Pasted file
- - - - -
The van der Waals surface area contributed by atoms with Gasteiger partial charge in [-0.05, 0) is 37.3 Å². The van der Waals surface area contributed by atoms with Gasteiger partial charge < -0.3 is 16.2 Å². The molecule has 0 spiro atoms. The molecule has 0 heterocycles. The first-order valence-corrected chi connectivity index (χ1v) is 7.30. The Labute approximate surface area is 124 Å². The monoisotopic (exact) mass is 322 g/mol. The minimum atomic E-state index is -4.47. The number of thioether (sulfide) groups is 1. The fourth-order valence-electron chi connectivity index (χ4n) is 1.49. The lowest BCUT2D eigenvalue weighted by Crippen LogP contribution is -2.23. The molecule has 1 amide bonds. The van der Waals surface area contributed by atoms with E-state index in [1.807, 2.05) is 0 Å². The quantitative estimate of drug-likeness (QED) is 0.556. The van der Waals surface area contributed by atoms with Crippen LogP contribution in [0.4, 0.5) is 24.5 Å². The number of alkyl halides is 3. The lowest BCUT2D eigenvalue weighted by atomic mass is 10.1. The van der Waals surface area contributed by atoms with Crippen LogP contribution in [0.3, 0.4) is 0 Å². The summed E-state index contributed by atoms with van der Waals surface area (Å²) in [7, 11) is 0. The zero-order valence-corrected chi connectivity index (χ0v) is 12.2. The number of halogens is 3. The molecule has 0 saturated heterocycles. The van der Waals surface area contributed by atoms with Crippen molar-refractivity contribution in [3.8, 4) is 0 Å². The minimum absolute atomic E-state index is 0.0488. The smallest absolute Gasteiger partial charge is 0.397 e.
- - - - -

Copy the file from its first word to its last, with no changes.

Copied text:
The van der Waals surface area contributed by atoms with Gasteiger partial charge in [-0.05, 0) is 37.3 Å². The van der Waals surface area contributed by atoms with Gasteiger partial charge < -0.3 is 16.2 Å². The molecule has 0 spiro atoms. The molecule has 0 heterocycles. The first-order valence-corrected chi connectivity index (χ1v) is 7.30. The Labute approximate surface area is 124 Å². The monoisotopic (exact) mass is 322 g/mol. The minimum atomic E-state index is -4.47. The number of thioether (sulfide) groups is 1. The fourth-order valence-electron chi connectivity index (χ4n) is 1.49. The lowest BCUT2D eigenvalue weighted by Crippen LogP contribution is -2.23. The molecule has 1 amide bonds. The van der Waals surface area contributed by atoms with E-state index in [1.807, 2.05) is 0 Å². The quantitative estimate of drug-likeness (QED) is 0.556. The van der Waals surface area contributed by atoms with Crippen LogP contribution in [0.4, 0.5) is 24.5 Å². The number of alkyl halides is 3. The lowest BCUT2D eigenvalue weighted by atomic mass is 10.1. The van der Waals surface area contributed by atoms with Crippen LogP contribution in [0.3, 0.4) is 0 Å². The summed E-state index contributed by atoms with van der Waals surface area (Å²) in [7, 11) is 0. The zero-order valence-corrected chi connectivity index (χ0v) is 12.2. The number of halogens is 3. The molecule has 0 saturated heterocycles. The van der Waals surface area contributed by atoms with Crippen molar-refractivity contribution in [3.8, 4) is 0 Å². The minimum absolute atomic E-state index is 0.0488. The smallest absolute Gasteiger partial charge is 0.397 e.